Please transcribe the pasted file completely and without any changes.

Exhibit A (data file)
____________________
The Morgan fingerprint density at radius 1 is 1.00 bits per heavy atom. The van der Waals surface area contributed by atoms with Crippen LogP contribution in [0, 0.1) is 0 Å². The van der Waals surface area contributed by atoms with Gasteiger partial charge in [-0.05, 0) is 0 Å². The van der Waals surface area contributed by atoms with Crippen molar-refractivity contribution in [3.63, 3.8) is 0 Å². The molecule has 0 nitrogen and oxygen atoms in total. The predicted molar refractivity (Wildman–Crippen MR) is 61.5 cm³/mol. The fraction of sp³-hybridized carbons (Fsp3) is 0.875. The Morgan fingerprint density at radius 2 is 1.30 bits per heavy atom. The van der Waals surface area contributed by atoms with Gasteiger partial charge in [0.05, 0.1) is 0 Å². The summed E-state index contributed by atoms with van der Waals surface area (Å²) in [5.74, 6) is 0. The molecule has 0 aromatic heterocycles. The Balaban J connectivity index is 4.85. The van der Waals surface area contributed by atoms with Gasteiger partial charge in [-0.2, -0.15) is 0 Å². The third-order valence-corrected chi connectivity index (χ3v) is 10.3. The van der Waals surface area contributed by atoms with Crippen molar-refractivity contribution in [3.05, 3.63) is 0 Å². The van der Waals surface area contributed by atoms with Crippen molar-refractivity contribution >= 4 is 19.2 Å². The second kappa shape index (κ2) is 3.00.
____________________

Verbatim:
The Morgan fingerprint density at radius 1 is 1.00 bits per heavy atom. The van der Waals surface area contributed by atoms with Crippen LogP contribution in [0, 0.1) is 0 Å². The van der Waals surface area contributed by atoms with Gasteiger partial charge in [-0.05, 0) is 0 Å². The van der Waals surface area contributed by atoms with Crippen molar-refractivity contribution in [3.63, 3.8) is 0 Å². The molecule has 0 nitrogen and oxygen atoms in total. The predicted molar refractivity (Wildman–Crippen MR) is 61.5 cm³/mol. The fraction of sp³-hybridized carbons (Fsp3) is 0.875. The Morgan fingerprint density at radius 2 is 1.30 bits per heavy atom. The van der Waals surface area contributed by atoms with Gasteiger partial charge in [0.05, 0.1) is 0 Å². The summed E-state index contributed by atoms with van der Waals surface area (Å²) in [5.74, 6) is 0. The molecule has 0 aromatic heterocycles. The Balaban J connectivity index is 4.85. The van der Waals surface area contributed by atoms with Gasteiger partial charge in [-0.2, -0.15) is 0 Å². The third-order valence-corrected chi connectivity index (χ3v) is 10.3. The van der Waals surface area contributed by atoms with Crippen molar-refractivity contribution in [3.05, 3.63) is 0 Å². The van der Waals surface area contributed by atoms with Crippen molar-refractivity contribution >= 4 is 19.2 Å². The second kappa shape index (κ2) is 3.00.